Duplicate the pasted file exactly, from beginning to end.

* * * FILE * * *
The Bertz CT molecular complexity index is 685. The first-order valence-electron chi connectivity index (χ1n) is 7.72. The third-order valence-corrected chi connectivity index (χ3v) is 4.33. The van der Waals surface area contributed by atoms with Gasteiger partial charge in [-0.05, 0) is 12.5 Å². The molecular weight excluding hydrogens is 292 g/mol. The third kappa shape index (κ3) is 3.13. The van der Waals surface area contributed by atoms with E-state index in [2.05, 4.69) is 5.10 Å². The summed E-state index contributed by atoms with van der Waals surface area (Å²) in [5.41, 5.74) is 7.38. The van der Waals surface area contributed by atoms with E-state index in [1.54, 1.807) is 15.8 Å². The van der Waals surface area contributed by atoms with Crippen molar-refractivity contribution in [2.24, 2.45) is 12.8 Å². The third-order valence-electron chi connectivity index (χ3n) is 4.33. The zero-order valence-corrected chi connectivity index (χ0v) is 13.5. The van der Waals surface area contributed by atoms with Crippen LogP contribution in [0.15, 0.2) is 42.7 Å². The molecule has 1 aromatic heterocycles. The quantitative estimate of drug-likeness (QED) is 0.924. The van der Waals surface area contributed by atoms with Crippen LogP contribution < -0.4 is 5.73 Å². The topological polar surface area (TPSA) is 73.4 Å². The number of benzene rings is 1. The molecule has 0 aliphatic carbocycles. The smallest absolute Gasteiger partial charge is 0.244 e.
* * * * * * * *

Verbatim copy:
The Bertz CT molecular complexity index is 685. The first-order valence-electron chi connectivity index (χ1n) is 7.72. The third-order valence-corrected chi connectivity index (χ3v) is 4.33. The van der Waals surface area contributed by atoms with Gasteiger partial charge in [-0.05, 0) is 12.5 Å². The molecular weight excluding hydrogens is 292 g/mol. The third kappa shape index (κ3) is 3.13. The van der Waals surface area contributed by atoms with E-state index in [2.05, 4.69) is 5.10 Å². The summed E-state index contributed by atoms with van der Waals surface area (Å²) in [5.41, 5.74) is 7.38. The van der Waals surface area contributed by atoms with E-state index in [1.54, 1.807) is 15.8 Å². The van der Waals surface area contributed by atoms with Crippen molar-refractivity contribution in [2.24, 2.45) is 12.8 Å². The third-order valence-electron chi connectivity index (χ3n) is 4.33. The zero-order valence-corrected chi connectivity index (χ0v) is 13.5. The van der Waals surface area contributed by atoms with Crippen LogP contribution in [0.15, 0.2) is 42.7 Å². The molecule has 1 aromatic heterocycles. The quantitative estimate of drug-likeness (QED) is 0.924. The van der Waals surface area contributed by atoms with Crippen LogP contribution < -0.4 is 5.73 Å². The topological polar surface area (TPSA) is 73.4 Å². The number of benzene rings is 1. The molecule has 0 aliphatic carbocycles. The smallest absolute Gasteiger partial charge is 0.244 e.